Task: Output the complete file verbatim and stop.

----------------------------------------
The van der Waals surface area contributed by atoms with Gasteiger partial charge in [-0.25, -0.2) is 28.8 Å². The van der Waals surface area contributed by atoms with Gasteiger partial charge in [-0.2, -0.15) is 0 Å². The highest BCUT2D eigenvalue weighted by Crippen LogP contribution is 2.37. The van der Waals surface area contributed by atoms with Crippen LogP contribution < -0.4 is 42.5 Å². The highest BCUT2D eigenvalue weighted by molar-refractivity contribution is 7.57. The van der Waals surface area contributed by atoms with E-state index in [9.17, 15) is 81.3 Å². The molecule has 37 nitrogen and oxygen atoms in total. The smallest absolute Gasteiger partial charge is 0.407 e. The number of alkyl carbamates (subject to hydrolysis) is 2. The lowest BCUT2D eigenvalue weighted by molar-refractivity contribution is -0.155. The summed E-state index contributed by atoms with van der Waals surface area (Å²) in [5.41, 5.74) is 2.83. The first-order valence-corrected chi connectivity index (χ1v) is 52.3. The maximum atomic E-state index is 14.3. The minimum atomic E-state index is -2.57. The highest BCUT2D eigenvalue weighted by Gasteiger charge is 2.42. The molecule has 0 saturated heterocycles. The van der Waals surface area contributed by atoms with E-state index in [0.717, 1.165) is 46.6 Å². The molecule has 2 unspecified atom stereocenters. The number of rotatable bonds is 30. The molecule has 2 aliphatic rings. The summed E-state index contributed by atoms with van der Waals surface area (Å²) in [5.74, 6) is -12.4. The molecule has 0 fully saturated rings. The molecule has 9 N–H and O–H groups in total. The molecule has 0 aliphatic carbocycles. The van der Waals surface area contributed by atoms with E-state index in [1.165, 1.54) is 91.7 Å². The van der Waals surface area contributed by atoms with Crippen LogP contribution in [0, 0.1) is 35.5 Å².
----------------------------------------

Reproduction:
The van der Waals surface area contributed by atoms with Gasteiger partial charge in [-0.25, -0.2) is 28.8 Å². The van der Waals surface area contributed by atoms with Gasteiger partial charge in [-0.2, -0.15) is 0 Å². The highest BCUT2D eigenvalue weighted by Crippen LogP contribution is 2.37. The van der Waals surface area contributed by atoms with Crippen LogP contribution < -0.4 is 42.5 Å². The highest BCUT2D eigenvalue weighted by molar-refractivity contribution is 7.57. The van der Waals surface area contributed by atoms with E-state index in [9.17, 15) is 81.3 Å². The molecule has 37 nitrogen and oxygen atoms in total. The smallest absolute Gasteiger partial charge is 0.407 e. The number of alkyl carbamates (subject to hydrolysis) is 2. The lowest BCUT2D eigenvalue weighted by molar-refractivity contribution is -0.155. The summed E-state index contributed by atoms with van der Waals surface area (Å²) in [5.41, 5.74) is 2.83. The first-order valence-corrected chi connectivity index (χ1v) is 52.3. The maximum atomic E-state index is 14.3. The minimum atomic E-state index is -2.57. The highest BCUT2D eigenvalue weighted by Gasteiger charge is 2.42. The molecule has 0 saturated heterocycles. The van der Waals surface area contributed by atoms with E-state index in [0.717, 1.165) is 46.6 Å². The molecule has 2 unspecified atom stereocenters. The number of rotatable bonds is 30. The molecule has 2 aliphatic rings. The summed E-state index contributed by atoms with van der Waals surface area (Å²) in [5.74, 6) is -12.4. The molecule has 0 fully saturated rings. The molecule has 9 N–H and O–H groups in total. The molecule has 0 aliphatic carbocycles. The van der Waals surface area contributed by atoms with E-state index in [1.165, 1.54) is 91.7 Å². The van der Waals surface area contributed by atoms with Crippen LogP contribution in [0, 0.1) is 35.5 Å².